Other DSA amendments are intended to promote racial integration in the District via the planning and development process, protect existing residents of distressed low-income and public housing from displacement when such housing is redeveloped, keep existing public housing and public lands under the control of public entities and community land trusts rather than transferring it to private investors, address the prevention and cleanup of industrial pollution in less advantaged neighborhoods, and mandate greater attention by District government to problems with lead contamination in low-income housing and public schools.
DSA's 15 proposed amendments were submitted in late June to the Office of Planning along with approximately 3,000 other proposed amendments. The OP stated in a recent letter to stakeholders that these changes have been proposed by "a broad range of stakeholders across all eight Wards, including Advisory Neighborhood Commissions, civic associations, advocacy organizations and individual residents," as well as several DC government agencies.
When the Plan was last amended in 2010, OP notes, only 200 proposed amendments were submitted by the public. Accordingly, it may be some time before OP publishes a report on the proposed amendments, which under law will be followed by a 60-day public comment period before the District Council can vote on amending the plan. The Council's recommendations will then go to Mayor Bowser for adoption, and her recommendations will then be subject -- probably sometime early next year -- to further review by the National Capital Area Planning Commission.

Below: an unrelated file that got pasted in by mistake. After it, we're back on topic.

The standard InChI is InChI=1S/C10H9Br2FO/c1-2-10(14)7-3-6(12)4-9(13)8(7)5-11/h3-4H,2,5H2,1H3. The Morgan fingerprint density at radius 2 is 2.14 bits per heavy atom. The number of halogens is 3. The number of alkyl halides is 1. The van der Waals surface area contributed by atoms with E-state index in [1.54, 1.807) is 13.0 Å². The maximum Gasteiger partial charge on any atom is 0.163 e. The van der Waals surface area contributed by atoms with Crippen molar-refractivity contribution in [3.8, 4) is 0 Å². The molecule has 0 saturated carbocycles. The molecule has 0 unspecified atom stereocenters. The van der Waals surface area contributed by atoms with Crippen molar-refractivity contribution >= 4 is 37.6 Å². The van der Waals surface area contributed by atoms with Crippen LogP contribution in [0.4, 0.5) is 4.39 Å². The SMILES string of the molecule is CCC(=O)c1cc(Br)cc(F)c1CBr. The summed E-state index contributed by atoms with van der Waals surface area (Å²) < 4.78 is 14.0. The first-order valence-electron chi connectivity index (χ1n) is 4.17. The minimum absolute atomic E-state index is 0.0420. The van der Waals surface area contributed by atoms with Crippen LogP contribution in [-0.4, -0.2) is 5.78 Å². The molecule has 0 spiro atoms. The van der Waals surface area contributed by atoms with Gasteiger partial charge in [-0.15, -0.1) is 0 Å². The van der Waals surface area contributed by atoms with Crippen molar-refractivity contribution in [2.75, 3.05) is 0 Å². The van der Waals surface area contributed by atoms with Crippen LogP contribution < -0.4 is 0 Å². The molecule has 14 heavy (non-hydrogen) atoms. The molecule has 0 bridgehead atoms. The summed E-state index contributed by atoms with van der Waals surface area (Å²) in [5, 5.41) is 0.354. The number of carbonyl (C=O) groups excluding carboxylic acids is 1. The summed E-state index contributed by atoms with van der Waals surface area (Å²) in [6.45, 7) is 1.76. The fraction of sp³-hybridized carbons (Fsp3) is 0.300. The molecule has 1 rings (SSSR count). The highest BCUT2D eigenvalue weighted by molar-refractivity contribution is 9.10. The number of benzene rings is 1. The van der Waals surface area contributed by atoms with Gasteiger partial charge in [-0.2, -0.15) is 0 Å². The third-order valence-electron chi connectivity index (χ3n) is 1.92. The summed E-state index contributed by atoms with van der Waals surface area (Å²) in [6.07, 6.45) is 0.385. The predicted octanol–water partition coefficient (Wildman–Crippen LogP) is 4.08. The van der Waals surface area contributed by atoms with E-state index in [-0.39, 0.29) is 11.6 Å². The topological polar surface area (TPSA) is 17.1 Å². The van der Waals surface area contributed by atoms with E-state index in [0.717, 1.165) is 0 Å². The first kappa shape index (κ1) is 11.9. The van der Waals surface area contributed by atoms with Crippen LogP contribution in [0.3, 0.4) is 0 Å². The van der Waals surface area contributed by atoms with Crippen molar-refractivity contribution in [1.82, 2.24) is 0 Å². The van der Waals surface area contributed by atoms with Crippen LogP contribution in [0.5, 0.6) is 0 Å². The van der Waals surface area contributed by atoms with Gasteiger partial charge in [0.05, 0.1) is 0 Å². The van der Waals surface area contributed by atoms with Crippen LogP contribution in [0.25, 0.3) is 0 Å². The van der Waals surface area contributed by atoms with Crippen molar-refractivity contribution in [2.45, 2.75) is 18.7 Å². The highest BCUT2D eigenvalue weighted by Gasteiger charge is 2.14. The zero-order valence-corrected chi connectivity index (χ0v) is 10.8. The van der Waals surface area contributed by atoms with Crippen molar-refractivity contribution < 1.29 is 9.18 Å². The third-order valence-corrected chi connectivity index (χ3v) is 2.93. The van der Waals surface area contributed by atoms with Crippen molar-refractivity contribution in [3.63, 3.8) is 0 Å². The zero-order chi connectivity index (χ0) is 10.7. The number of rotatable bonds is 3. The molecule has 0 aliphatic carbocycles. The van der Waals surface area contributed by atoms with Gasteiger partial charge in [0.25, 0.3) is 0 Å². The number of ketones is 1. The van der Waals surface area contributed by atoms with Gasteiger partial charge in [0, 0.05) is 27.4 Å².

It's impossible to predict whether the Office of Planning will report favorably on DSA's proposed amendments, not to mention the proposed amendments of other organizations and individuals taking part in the Grassroots Planning Coalition. One knowledgeable advocate for the homeless told the Washington Socialist that he fears the OP will ignore the input of community groups and only adopt amendments proposed by developers. On the other hand, DSA housing activists note that our proposals to make "affordable" housing truly affordable, and to help protect low-income Washingtonians from displacement through gentrification, fit squarely within the goal of promoting an "inclusionary city" that the OP has said will be central to its recommendations on amending the Plan.